• States that they recognize no superior in earth, but only g-d, and not being subject to the laws of any other earthly creature.
  • Analyzes how henry concludes the letter by reminding cranmer how much is riding on the divorce. he lists g-d's own happiness as the first dependent of divorce, and mentions his own honor and wealth, his successor, posterity, the security of the kingdom.
  • Analyzes how archbishop cranmer issued his ruling on the matter on 23 may 1533. he implied that the original grant of marriage for henry and catherine was wrong and against g-d's laws.
  • Explains how henry pushed for more de jure powers over an increasingly non-papal english church. the convocation's subordinate position to the king is stated at the beginning of the document.
  • Explains that henry's most striking move against rome and the papacy was the 1534 act that officially broke with the pope and made henry "the supreme head of the church of england."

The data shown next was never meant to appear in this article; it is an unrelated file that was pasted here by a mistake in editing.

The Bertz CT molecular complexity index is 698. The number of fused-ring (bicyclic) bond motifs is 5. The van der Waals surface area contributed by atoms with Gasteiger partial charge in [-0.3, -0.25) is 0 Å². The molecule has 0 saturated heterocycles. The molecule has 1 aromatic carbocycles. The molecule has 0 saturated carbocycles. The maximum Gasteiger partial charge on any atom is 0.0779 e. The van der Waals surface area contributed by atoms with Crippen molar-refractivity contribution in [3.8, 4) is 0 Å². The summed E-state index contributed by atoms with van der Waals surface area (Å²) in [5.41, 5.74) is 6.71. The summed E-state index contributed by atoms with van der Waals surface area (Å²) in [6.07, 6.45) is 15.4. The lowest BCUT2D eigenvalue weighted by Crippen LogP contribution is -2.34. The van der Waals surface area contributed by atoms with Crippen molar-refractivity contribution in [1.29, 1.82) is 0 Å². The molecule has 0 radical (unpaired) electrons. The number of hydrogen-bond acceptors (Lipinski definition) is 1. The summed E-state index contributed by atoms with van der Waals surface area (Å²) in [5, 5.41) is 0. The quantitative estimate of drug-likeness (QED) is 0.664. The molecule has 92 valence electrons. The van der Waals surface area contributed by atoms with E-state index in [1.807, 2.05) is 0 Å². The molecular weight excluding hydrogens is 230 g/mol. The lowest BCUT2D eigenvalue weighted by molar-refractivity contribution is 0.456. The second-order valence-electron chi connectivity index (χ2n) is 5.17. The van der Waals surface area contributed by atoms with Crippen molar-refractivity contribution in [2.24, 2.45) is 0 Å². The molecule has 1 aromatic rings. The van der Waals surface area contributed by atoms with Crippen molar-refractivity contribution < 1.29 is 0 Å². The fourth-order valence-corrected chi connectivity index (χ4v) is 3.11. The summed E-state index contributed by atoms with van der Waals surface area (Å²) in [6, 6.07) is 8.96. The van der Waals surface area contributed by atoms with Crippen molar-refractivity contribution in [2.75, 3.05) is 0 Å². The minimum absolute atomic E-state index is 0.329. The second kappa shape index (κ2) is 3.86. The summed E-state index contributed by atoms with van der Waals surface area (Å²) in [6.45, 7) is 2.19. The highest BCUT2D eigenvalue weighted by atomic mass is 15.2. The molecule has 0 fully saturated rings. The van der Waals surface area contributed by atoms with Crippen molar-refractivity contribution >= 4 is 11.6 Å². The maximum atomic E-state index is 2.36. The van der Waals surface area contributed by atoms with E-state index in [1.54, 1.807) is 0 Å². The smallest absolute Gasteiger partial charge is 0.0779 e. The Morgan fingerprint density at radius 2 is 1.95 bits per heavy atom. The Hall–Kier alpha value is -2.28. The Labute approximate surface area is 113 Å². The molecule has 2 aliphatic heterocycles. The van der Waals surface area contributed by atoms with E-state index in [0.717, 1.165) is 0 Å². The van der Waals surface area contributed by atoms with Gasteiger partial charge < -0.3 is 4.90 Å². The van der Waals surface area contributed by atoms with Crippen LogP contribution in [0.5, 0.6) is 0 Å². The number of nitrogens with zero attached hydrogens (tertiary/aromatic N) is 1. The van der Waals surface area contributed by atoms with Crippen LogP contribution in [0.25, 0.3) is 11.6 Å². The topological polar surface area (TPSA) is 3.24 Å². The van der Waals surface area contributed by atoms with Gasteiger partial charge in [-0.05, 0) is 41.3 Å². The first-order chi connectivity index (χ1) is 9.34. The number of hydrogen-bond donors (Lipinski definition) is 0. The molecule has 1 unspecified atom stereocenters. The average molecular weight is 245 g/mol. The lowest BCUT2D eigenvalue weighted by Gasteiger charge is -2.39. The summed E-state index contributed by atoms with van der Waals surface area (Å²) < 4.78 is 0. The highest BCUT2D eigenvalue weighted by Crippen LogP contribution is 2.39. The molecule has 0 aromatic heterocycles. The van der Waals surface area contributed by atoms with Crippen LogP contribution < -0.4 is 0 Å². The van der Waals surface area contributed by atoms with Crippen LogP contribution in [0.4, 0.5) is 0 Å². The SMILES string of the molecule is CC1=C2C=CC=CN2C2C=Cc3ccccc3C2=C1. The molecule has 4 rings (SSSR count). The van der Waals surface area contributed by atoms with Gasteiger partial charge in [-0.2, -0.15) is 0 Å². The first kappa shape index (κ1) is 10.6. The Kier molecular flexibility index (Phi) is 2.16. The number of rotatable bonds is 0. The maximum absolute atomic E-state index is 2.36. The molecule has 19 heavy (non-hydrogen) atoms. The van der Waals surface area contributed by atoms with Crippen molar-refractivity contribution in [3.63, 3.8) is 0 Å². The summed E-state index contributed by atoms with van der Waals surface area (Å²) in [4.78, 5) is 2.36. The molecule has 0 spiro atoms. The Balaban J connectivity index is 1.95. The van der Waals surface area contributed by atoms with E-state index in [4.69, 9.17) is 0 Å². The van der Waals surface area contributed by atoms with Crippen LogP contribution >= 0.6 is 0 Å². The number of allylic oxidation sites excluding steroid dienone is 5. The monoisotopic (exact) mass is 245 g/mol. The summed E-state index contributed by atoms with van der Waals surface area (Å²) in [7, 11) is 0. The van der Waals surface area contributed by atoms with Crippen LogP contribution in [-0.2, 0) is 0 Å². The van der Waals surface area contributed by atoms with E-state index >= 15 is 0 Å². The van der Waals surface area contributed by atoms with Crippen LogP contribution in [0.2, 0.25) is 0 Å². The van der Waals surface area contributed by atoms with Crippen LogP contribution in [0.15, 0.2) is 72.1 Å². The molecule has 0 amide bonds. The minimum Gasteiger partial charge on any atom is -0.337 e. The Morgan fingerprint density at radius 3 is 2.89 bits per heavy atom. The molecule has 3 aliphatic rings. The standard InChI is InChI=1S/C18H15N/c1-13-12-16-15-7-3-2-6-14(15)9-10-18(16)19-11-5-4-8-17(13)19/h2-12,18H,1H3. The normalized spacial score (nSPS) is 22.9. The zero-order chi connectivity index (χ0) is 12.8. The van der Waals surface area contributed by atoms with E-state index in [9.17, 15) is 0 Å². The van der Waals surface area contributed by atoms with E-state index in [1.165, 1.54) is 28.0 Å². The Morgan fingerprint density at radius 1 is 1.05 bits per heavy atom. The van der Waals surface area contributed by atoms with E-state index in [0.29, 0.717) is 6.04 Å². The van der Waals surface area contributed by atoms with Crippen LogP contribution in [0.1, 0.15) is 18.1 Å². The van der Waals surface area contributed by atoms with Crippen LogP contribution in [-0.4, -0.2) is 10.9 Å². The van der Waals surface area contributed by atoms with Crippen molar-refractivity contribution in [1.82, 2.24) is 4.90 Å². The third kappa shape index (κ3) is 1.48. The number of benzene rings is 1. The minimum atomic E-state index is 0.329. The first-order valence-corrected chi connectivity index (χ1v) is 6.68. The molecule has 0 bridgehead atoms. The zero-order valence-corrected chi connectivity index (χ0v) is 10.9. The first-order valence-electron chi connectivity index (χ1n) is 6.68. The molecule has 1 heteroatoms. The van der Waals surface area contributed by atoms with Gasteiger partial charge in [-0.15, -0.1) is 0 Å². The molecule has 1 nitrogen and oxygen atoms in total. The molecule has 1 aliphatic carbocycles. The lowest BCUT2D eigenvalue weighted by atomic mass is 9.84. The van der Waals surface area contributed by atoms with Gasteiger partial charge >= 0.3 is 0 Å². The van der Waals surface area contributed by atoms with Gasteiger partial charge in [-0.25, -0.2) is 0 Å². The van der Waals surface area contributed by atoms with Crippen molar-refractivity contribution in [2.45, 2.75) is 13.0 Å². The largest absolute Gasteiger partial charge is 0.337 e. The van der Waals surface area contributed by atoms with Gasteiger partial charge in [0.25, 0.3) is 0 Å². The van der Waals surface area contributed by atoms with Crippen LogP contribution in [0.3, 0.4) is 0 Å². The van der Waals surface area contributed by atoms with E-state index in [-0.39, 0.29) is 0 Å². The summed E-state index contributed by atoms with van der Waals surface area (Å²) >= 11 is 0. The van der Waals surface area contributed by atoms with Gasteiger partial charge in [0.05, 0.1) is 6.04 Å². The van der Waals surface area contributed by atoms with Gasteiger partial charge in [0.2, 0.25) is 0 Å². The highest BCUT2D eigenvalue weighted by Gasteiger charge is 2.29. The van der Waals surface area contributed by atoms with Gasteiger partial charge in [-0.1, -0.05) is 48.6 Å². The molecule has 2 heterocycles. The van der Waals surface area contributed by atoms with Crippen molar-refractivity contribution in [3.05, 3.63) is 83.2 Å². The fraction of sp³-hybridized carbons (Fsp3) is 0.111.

• Explains that the right of authority and profits took on a longer and more solid form in the years following the 1534 act.
  • Explains that the 1536 act of parliament closed smaller monasteries for consolidation purposes and confiscated all monastic property within henry's realm.
  • Explains that land, riches, and saints' body parts were direct possessions of the crown. the dissolution of monasteries brought to the crown an additional net annual income of over £136,000.
  • Explains that the act of six articles was neither protestant nor protestant, resulting in fear from luther's english followers.
  • Explains how henry viii's actions created an independent church of england, but dogmatic beliefs in catholic traditions, like transubstantiation, celibate priesthood, and the need for confession, remained.
  • Explains that the english reformation was a movement by people and its government, not one where individuals alone made the choice to leave the catholic church.
  • Analyzes henry viii's letters and papers, foreign and domestic, vol. ii, sec. i, pg. 259, no.